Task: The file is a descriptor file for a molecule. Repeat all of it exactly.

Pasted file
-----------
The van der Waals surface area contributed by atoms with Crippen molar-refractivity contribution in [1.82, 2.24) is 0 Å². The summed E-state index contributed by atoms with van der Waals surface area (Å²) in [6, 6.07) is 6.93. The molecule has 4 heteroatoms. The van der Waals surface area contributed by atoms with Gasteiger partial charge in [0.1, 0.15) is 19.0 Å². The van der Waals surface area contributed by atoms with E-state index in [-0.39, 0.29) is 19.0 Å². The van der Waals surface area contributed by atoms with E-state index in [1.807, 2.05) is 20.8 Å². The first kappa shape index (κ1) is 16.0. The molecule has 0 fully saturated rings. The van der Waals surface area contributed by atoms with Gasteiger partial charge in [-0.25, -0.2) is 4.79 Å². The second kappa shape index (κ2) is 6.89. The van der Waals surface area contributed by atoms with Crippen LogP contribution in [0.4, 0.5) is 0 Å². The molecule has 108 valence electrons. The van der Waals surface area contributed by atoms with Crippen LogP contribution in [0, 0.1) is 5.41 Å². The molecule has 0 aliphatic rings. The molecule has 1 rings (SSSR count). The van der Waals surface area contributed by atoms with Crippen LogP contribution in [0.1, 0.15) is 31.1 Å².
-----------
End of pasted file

The van der Waals surface area contributed by atoms with Crippen molar-refractivity contribution in [1.82, 2.24) is 0 Å². The summed E-state index contributed by atoms with van der Waals surface area (Å²) in [6, 6.07) is 6.93. The molecule has 4 heteroatoms. The van der Waals surface area contributed by atoms with Gasteiger partial charge in [0.1, 0.15) is 19.0 Å². The van der Waals surface area contributed by atoms with E-state index in [-0.39, 0.29) is 19.0 Å². The van der Waals surface area contributed by atoms with E-state index in [1.807, 2.05) is 20.8 Å². The first kappa shape index (κ1) is 16.0. The molecule has 0 fully saturated rings. The van der Waals surface area contributed by atoms with Gasteiger partial charge in [-0.25, -0.2) is 4.79 Å². The second kappa shape index (κ2) is 6.89. The van der Waals surface area contributed by atoms with Crippen LogP contribution in [0.4, 0.5) is 0 Å². The molecule has 108 valence electrons. The van der Waals surface area contributed by atoms with Crippen LogP contribution in [0, 0.1) is 5.41 Å². The molecule has 0 aliphatic rings. The molecule has 1 rings (SSSR count). The van der Waals surface area contributed by atoms with Crippen LogP contribution in [0.1, 0.15) is 31.1 Å².